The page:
When acquiring a business, significant risk exists within the pensions space – legally and financially – and within the HR space. Pensions encompass defined benefit (DB) pension plans, other DB liabilities* and defined contribution (DC) pension plans.
The word “pensions” has different meanings depending on the context.
The word “pensions” has different meanings depending on the context. This article refers to pensions in the broader sense, touching on accounting principles and direct costs.
Failing to look ahead at pension options during due diligence may result in complex and expensive pension solutions post-close. After all, the result of your due diligence is included in the sale and purchase agreement (SPA), and that paves the path to close and the years (often decades) following.
Based on our many years working on M&A negotiations, the following tips will help you avoid pitfalls and get your next deal right vis a vis pension plans, including identifying risks associated and moving towards implementation.
Identify all potential DB pension and other DB liabilities and make sure you understand the associated risks. Remember to look at what is reported as a DC pension plan and make sure these are accounted for properly. Missing or unreported liabilities and incorrect accounting can become very costly. For example, when you realize you’ve effectively bought a pension fund rather than a company.
Understand the plan structures and determine where decision-making lies, including possible employee consultation (e.g., employees, trustees, works councils). This will help you understand potential future risks, as well as what and when changes can be made.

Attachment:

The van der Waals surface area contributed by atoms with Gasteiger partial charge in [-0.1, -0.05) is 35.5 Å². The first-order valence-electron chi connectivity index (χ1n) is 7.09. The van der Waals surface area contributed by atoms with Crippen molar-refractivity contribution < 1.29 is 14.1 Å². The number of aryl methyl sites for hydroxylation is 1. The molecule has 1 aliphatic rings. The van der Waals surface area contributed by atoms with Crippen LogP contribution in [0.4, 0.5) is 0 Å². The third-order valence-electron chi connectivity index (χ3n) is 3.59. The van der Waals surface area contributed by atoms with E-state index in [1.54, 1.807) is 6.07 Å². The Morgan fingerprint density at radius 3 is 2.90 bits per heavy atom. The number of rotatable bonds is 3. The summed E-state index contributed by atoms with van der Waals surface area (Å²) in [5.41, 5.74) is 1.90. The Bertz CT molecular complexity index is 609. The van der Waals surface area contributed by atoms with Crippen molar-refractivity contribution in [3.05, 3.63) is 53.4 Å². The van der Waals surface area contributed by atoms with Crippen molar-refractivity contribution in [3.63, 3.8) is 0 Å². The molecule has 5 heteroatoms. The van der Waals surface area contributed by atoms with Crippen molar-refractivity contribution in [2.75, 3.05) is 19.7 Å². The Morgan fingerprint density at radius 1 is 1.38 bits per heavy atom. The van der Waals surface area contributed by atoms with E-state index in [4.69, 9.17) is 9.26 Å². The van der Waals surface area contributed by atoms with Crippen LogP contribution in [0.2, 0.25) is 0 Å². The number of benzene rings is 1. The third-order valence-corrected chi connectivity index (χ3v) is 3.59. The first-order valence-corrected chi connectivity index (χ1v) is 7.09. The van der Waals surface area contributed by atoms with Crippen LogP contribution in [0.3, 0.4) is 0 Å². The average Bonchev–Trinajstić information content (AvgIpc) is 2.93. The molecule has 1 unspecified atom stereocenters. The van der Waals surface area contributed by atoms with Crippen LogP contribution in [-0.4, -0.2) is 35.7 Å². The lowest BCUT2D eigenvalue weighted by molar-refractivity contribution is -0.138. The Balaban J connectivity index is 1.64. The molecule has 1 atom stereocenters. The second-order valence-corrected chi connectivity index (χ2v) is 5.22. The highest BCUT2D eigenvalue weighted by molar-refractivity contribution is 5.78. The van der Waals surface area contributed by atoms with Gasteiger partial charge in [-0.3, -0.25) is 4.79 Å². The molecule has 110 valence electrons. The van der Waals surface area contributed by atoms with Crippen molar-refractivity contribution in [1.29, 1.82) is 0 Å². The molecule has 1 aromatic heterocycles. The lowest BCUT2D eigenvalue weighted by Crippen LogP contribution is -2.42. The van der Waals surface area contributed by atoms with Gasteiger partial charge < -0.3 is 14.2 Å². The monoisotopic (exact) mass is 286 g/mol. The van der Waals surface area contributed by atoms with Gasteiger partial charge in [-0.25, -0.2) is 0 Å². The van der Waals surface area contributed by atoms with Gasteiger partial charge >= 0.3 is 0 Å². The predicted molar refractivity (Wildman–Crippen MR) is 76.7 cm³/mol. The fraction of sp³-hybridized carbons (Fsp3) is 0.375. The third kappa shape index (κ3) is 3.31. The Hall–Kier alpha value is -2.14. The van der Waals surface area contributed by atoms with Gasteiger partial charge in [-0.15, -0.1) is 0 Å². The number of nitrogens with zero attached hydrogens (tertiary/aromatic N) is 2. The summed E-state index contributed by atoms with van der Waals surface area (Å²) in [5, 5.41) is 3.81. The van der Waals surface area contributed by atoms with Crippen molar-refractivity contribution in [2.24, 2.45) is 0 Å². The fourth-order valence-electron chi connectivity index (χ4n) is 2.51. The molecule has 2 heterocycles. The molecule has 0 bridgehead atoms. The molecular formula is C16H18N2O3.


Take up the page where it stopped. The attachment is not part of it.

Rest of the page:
Negotiate based on reality. Do not immediately agree to a “nothing changes” comparability clause or communication strategy, both of which can lead to thorny problems or significant expense.
Be clear and explicit about how the purchase price adjustment is calculated in the SPA and which benefits are reflected. Even actuaries using the same sets of assumptions and methodology can produce different results.
Plan for the administration of all DB and DC pension plans – whether that is via local/regional HR or an HR hub/shared service center -- and understand the interdependencies between payroll and HR information systems (HRIS). Suppose the acquisition does not include the resources (people and systems) needed to administer the plans. In that case, you will need to prepare for the necessary structure to ensure continuation post-close, potentially via a transition service agreement (TSA).
Ask yourself these three questions – and remember answering these questions as early as possible is ideal.